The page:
Just about every human on this planet is breathing unhealthy air, according to a new report from the Health Effects Institute, a nonprofit independent research organization. While the report’s central claim—that 95 percent of the world’s population is exposed to air that doesn’t meet the World Health Organization’s guidelines—sounds startling, in reality, this is a problem we already knew about.
WHO recommends people try to breath in an average of no more than 10 micrograms of PM 2.5, the smallest class of particulate matter, per cubic meter of air a year. The daily maximum exposure to ozone should be no more than 100 micrograms per cubic meter, and the list goes on. The consequences of ingesting such pollutants can be lung disease, heart disease, and even cancer.
This is the Health Effects Institute’s second time putting out a State of Global Air report, but it’s the first time they included indoor air pollution, too. The research group calculates its estimates of air pollution exposure through data it pulls from satellite measurements and ground air monitors, as well as data compiled from peer-reviewed studies that already exist.
Overall, the report concluded that nearly the entire global population, or 95 percent of us, are breathing unsafe air. Furthermore, the report estimates there are more than 6 million deaths attributable to air pollution each year, with China and India accounting for more than half.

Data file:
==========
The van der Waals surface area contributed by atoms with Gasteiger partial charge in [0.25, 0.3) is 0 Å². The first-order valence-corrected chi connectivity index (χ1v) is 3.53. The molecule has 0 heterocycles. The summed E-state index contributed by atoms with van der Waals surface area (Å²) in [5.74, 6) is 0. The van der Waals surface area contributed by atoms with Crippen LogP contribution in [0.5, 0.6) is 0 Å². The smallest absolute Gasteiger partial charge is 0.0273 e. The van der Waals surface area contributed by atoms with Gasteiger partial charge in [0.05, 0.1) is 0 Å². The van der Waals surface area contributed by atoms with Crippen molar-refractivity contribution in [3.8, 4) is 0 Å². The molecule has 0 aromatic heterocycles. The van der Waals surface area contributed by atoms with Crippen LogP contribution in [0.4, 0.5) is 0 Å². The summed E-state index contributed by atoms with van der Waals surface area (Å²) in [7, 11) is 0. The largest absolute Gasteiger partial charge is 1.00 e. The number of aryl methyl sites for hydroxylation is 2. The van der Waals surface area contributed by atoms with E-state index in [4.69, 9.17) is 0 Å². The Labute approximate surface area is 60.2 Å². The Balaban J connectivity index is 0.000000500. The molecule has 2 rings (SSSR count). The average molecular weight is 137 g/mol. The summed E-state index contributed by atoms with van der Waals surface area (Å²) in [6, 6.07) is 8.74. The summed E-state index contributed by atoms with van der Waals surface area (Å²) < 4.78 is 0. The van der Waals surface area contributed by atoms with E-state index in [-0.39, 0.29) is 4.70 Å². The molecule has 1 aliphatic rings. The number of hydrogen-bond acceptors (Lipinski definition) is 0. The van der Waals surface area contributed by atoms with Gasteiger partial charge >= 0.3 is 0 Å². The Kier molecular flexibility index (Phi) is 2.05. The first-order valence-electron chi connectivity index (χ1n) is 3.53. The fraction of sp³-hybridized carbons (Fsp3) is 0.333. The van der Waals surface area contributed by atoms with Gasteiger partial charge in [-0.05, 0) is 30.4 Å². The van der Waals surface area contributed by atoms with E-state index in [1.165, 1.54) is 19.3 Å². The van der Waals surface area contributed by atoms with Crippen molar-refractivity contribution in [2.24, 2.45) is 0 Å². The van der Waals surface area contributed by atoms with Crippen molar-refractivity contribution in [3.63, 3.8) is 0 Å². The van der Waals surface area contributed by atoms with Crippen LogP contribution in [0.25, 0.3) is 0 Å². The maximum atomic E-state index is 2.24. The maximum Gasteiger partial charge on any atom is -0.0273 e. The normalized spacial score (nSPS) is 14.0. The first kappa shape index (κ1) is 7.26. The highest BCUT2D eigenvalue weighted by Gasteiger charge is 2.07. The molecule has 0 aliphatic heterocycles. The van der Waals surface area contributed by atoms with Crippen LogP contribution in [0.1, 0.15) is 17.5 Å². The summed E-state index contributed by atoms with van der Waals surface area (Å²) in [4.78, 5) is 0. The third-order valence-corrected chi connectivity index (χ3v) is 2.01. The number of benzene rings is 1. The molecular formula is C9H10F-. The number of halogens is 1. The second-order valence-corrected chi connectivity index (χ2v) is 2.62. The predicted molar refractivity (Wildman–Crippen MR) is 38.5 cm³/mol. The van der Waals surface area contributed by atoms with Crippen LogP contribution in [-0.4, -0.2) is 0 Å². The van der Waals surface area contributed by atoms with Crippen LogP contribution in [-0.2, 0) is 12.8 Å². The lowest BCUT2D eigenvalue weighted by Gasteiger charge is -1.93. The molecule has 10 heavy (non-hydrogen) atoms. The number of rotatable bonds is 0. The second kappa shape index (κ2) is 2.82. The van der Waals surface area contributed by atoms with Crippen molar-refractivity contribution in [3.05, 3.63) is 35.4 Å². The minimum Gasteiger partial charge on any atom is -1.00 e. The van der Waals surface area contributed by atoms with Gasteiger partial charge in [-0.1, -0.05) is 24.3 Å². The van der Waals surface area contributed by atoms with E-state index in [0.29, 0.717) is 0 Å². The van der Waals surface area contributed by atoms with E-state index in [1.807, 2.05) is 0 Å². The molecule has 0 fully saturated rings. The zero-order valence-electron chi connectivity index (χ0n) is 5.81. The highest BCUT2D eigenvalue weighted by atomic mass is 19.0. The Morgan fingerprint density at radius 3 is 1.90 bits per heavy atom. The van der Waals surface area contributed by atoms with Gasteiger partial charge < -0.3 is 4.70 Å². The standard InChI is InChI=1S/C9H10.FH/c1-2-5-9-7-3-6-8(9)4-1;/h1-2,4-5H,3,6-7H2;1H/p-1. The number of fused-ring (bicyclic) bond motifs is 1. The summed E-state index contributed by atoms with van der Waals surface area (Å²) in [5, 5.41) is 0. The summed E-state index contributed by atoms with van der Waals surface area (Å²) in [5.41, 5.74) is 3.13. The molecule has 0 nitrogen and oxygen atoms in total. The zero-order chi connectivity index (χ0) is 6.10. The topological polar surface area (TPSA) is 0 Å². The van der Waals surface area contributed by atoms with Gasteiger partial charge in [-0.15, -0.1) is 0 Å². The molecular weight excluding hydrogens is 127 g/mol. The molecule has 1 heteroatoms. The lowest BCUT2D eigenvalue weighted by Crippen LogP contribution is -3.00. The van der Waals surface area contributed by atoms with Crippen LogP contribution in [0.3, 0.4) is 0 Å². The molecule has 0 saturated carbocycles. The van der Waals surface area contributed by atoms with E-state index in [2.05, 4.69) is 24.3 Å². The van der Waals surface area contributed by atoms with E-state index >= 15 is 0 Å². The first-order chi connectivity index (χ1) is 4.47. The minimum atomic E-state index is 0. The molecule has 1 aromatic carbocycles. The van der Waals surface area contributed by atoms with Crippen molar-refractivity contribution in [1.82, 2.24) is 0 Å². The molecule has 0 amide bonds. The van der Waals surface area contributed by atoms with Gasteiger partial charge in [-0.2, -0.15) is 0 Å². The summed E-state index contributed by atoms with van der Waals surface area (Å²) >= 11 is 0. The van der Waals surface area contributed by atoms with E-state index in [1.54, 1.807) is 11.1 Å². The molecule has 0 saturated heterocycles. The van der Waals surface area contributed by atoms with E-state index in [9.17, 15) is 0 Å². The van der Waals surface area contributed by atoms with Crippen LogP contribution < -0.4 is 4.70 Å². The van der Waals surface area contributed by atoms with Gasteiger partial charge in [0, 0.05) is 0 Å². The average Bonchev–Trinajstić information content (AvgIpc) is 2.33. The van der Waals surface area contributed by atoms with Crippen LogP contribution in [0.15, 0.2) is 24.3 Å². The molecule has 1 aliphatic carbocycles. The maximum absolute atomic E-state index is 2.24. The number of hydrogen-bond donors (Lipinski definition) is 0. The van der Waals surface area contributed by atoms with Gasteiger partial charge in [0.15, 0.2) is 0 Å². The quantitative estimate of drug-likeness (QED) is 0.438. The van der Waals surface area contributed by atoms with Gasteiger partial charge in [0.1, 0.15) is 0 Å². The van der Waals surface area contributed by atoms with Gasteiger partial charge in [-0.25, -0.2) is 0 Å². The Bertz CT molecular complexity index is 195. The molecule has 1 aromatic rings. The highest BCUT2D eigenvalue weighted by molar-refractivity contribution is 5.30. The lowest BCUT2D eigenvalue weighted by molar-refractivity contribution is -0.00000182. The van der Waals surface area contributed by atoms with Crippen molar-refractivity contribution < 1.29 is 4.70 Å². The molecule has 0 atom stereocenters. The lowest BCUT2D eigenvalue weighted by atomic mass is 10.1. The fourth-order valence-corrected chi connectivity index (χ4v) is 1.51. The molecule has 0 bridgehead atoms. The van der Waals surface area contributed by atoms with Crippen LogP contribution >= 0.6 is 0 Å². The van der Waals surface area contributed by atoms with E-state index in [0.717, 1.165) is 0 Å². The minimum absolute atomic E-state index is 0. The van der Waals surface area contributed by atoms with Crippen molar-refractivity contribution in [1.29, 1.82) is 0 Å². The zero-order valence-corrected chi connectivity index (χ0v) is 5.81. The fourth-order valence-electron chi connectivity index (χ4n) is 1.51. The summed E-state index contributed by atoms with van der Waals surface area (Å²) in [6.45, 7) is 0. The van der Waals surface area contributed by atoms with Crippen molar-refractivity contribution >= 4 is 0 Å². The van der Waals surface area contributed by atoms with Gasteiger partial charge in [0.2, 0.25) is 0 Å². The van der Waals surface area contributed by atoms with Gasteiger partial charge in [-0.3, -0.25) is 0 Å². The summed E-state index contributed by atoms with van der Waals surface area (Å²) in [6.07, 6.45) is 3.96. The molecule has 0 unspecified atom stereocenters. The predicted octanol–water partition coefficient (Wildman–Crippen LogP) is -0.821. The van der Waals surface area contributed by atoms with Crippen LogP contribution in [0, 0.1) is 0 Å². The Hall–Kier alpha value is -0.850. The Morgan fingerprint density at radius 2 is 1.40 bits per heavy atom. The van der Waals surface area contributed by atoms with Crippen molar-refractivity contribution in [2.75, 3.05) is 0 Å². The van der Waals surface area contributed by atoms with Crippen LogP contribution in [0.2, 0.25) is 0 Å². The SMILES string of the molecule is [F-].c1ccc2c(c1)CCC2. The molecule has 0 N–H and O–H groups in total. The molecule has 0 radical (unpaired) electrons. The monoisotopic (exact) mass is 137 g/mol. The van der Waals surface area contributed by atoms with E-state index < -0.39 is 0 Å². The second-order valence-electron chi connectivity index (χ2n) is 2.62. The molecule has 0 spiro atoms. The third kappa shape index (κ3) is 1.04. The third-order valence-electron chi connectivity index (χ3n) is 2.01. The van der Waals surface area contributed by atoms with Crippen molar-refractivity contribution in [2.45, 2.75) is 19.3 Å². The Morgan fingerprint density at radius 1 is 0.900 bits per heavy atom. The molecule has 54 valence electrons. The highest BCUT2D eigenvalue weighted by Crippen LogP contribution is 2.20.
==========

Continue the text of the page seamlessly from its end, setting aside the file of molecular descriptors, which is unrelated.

The most dangerous threat is household air pollution from burning solid fuels, like dung or wood. One in three people in the world are exposed to this type of pollution. No surprise, the industrial burning of coal is a major threat, too. For many communities in the Global South, indoor air pollution eventually leaks into the external environment, worsening the already-dirty air and posing a “double burden,” Dan Greenbaum, the president of the Health Effects Institute, told Earther.
While the report’s conclusions are making waves in the media, it’s important to note the 95 percent figure isn’t far off from the WHO’s own estimate, that 92 percent of people live in places exceeding safe air thresholds. The new report’s numbers are also in line with the 7 million annual deaths the WHO attributes to air pollution. That’s why this information didn’t surprise human geographer Timothy Collins, a professor at the University of Utah who specializes in environmental health.
“The conclusions make sense,” he wrote in an email to Earther.
In the United States, pollution isn’t as bad as it is in other parts of the world, but ozone, which forms when nitrogen oxides mix with warm air, remains a consistent problem here, said Greenbaum.
“Despite the progress we’ve made,” Greenbaum went on, “we’re still seeing significant burdens.”